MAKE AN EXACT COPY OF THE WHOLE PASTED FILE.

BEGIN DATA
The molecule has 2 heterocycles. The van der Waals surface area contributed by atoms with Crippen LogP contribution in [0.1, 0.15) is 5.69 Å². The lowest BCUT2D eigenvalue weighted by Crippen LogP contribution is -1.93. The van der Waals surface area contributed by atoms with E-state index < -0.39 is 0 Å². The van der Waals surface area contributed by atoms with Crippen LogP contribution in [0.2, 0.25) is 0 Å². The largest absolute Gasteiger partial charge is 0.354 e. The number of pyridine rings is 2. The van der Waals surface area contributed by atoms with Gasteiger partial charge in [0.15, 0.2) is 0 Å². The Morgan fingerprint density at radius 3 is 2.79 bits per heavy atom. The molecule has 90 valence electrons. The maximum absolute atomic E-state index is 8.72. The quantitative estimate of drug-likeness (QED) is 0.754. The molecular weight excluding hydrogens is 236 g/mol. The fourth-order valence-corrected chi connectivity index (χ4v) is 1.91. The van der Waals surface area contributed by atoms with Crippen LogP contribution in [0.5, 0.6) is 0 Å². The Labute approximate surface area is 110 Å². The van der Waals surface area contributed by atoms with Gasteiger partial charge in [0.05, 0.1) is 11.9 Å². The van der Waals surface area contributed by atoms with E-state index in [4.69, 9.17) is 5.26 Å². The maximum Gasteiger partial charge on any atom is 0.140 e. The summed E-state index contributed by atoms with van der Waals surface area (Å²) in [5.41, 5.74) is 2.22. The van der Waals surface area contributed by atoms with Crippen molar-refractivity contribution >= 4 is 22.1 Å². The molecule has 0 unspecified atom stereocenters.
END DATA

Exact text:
The molecule has 2 heterocycles. The van der Waals surface area contributed by atoms with Crippen LogP contribution in [0.1, 0.15) is 5.69 Å². The lowest BCUT2D eigenvalue weighted by Crippen LogP contribution is -1.93. The van der Waals surface area contributed by atoms with E-state index < -0.39 is 0 Å². The van der Waals surface area contributed by atoms with Crippen LogP contribution in [0.2, 0.25) is 0 Å². The largest absolute Gasteiger partial charge is 0.354 e. The number of pyridine rings is 2. The van der Waals surface area contributed by atoms with Gasteiger partial charge in [0.15, 0.2) is 0 Å². The Morgan fingerprint density at radius 3 is 2.79 bits per heavy atom. The molecule has 90 valence electrons. The maximum absolute atomic E-state index is 8.72. The quantitative estimate of drug-likeness (QED) is 0.754. The molecular weight excluding hydrogens is 236 g/mol. The fourth-order valence-corrected chi connectivity index (χ4v) is 1.91. The van der Waals surface area contributed by atoms with Crippen LogP contribution in [0.5, 0.6) is 0 Å². The Labute approximate surface area is 110 Å². The van der Waals surface area contributed by atoms with Gasteiger partial charge in [0.05, 0.1) is 11.9 Å². The van der Waals surface area contributed by atoms with E-state index in [4.69, 9.17) is 5.26 Å². The maximum Gasteiger partial charge on any atom is 0.140 e. The summed E-state index contributed by atoms with van der Waals surface area (Å²) in [5.41, 5.74) is 2.22. The van der Waals surface area contributed by atoms with Crippen molar-refractivity contribution >= 4 is 22.1 Å². The molecule has 0 unspecified atom stereocenters.